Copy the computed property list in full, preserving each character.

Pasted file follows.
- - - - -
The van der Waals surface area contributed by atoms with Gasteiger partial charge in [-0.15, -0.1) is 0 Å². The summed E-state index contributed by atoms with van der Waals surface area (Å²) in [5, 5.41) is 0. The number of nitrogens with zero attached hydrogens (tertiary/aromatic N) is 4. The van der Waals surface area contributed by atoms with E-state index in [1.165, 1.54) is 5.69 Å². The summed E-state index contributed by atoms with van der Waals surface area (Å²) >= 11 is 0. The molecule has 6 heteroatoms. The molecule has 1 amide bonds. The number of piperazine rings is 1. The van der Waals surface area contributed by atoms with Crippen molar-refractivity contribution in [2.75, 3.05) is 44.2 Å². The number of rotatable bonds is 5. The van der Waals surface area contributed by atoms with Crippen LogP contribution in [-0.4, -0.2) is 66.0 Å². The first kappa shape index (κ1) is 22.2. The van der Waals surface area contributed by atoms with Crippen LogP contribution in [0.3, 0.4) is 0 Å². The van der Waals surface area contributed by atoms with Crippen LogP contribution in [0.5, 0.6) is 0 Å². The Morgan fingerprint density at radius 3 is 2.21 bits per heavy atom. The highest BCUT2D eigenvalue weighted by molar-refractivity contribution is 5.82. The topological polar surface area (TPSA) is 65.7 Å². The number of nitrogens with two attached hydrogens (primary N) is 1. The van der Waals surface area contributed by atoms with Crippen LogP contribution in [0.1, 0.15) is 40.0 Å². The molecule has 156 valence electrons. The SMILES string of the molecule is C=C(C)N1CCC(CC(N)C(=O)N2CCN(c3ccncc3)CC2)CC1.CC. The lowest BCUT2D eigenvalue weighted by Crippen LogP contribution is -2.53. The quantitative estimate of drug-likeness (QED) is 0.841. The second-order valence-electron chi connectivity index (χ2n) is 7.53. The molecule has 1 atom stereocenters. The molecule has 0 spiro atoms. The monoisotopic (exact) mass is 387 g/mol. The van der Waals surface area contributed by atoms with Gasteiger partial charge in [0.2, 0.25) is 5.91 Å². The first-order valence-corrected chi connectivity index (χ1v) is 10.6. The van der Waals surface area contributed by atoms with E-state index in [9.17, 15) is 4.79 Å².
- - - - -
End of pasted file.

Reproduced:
The van der Waals surface area contributed by atoms with Gasteiger partial charge in [-0.15, -0.1) is 0 Å². The summed E-state index contributed by atoms with van der Waals surface area (Å²) in [5, 5.41) is 0. The number of nitrogens with zero attached hydrogens (tertiary/aromatic N) is 4. The van der Waals surface area contributed by atoms with E-state index in [1.165, 1.54) is 5.69 Å². The summed E-state index contributed by atoms with van der Waals surface area (Å²) >= 11 is 0. The molecule has 6 heteroatoms. The molecule has 1 amide bonds. The number of piperazine rings is 1. The van der Waals surface area contributed by atoms with Crippen molar-refractivity contribution in [2.75, 3.05) is 44.2 Å². The number of rotatable bonds is 5. The van der Waals surface area contributed by atoms with Crippen LogP contribution in [-0.4, -0.2) is 66.0 Å². The first kappa shape index (κ1) is 22.2. The van der Waals surface area contributed by atoms with Crippen LogP contribution in [0.3, 0.4) is 0 Å². The van der Waals surface area contributed by atoms with Crippen LogP contribution in [0.5, 0.6) is 0 Å². The Morgan fingerprint density at radius 3 is 2.21 bits per heavy atom. The highest BCUT2D eigenvalue weighted by molar-refractivity contribution is 5.82. The topological polar surface area (TPSA) is 65.7 Å². The number of nitrogens with two attached hydrogens (primary N) is 1. The van der Waals surface area contributed by atoms with Crippen LogP contribution in [0.1, 0.15) is 40.0 Å². The molecule has 156 valence electrons. The SMILES string of the molecule is C=C(C)N1CCC(CC(N)C(=O)N2CCN(c3ccncc3)CC2)CC1.CC. The lowest BCUT2D eigenvalue weighted by Crippen LogP contribution is -2.53. The quantitative estimate of drug-likeness (QED) is 0.841. The second-order valence-electron chi connectivity index (χ2n) is 7.53. The molecule has 1 atom stereocenters. The molecule has 0 spiro atoms. The monoisotopic (exact) mass is 387 g/mol. The van der Waals surface area contributed by atoms with Gasteiger partial charge in [0.2, 0.25) is 5.91 Å². The first-order valence-corrected chi connectivity index (χ1v) is 10.6. The van der Waals surface area contributed by atoms with E-state index in [9.17, 15) is 4.79 Å².